A North Dakota politician accused in a peeping incident at a college campus in 2006 announced Sunday he is dropping out of the race for secretary of state.
Will Gardner's withdrawal from the race came two days after the Fargo Forum reported on the 2006 incident in which he was accused of peeping through a window at a North Dakota State University women's dormitory.
"In light of recent events, I have decided to withdraw from the election of secretary of state. This is the best decision for my family and me," Gardner said on his Twitter and Facebook accounts. The 41-year-old Mandan businessman did not immediately return voice or text messages from the Associated Press on Sunday.
Court records show Gardner pleaded guilty to disorderly conduct in February 2006 and was given a 30-day suspended jail sentence and fined $225. The Forum reported the charge stemmed from an incident a month earlier in which Gardner, who was 29 at the time, was arrested for allegedly peeping in a women's dorm while working as a webmaster at the university's libraries.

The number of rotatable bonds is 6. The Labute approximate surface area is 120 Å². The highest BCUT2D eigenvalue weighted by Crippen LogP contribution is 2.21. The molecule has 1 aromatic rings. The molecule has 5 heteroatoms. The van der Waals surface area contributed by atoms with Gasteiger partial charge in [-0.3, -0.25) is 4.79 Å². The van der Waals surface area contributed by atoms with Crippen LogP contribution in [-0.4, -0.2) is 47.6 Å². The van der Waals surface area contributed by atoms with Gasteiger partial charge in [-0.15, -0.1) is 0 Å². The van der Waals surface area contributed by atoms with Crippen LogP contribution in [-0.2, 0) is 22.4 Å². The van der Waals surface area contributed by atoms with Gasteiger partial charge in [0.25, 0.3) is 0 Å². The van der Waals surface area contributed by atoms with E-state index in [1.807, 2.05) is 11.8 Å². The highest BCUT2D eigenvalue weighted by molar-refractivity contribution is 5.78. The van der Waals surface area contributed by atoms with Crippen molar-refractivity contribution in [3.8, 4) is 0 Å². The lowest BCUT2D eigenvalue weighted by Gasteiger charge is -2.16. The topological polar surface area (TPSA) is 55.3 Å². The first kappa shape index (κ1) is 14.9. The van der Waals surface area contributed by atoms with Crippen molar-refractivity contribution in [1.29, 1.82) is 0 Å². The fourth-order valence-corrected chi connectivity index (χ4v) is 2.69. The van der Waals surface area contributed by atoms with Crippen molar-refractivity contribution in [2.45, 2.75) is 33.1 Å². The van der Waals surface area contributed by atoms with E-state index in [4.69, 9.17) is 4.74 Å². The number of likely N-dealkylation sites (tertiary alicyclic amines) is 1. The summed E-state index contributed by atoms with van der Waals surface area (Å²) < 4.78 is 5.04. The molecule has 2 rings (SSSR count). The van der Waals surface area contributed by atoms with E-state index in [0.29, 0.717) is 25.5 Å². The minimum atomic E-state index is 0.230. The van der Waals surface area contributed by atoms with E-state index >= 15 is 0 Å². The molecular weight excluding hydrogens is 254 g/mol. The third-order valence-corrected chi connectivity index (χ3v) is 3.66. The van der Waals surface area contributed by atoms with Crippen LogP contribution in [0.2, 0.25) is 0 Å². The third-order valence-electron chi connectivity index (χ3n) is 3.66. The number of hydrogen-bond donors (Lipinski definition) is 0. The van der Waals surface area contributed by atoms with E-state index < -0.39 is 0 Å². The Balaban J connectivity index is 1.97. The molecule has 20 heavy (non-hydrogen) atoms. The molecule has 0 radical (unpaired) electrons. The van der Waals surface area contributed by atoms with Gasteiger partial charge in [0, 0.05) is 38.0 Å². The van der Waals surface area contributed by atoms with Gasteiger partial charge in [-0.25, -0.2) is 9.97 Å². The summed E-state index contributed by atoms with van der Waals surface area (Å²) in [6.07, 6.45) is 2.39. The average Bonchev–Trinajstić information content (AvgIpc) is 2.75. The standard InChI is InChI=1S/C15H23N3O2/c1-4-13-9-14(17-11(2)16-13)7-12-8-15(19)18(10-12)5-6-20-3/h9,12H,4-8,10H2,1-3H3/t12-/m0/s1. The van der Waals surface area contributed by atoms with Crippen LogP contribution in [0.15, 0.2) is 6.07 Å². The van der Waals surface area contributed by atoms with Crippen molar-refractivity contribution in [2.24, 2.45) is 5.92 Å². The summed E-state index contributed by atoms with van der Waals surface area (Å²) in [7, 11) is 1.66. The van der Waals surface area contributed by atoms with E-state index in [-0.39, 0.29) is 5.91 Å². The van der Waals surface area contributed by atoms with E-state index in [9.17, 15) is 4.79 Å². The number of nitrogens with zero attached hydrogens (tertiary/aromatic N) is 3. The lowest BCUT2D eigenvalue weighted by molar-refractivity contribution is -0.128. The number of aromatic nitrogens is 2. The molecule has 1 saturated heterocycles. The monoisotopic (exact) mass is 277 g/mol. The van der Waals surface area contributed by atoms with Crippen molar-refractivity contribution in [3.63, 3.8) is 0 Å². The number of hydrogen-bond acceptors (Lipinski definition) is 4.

The newspaper reported that responding officers said Gardner's pants were unzipped and the front of his shirt was pulled out.
Gardner won the GOP's endorsement for secretary of state in April over incumbent Al Jaeger, who was the longest-serving Republican official in the North Dakota Capitol.
The 74-year-old Jaeger, a former Fargo real estate salesman, has served more than two decades in the office that is best known for supervising elections. Jaeger was first elected in 1992.
Jaeger told the AP that Gardner called him Sunday "to say he was withdrawing from the race in the interest of his family." Gardner has seven children.
Jaeger said he is still interested in contesting the seat. "Obviously, I had interest in the past and now we have a new development," he said.
He said he would meet with GOP Attorney General Wayne Stenehjem on Monday "to find out what are the options going forward."
Gardner's name will still appear on the June 12 primary ballot. Fargo state Rep. Josh Boschee is the endorsed Democrat for the seat and will also appear on the ballot.
State Republican Party Chairman Rick Berg did not return phone calls on Sunday.
Any candidate may run in either party's primary by collecting petition signatures from at least 300 North Dakota voters. Jaeger elected not to do that and has missed the deadline for doing so.
Jaeger agreed that his options under state law include running as a write-in candidate in June, or as an independent candidate in November if he collects 1,000 petition signatures leading up to that election.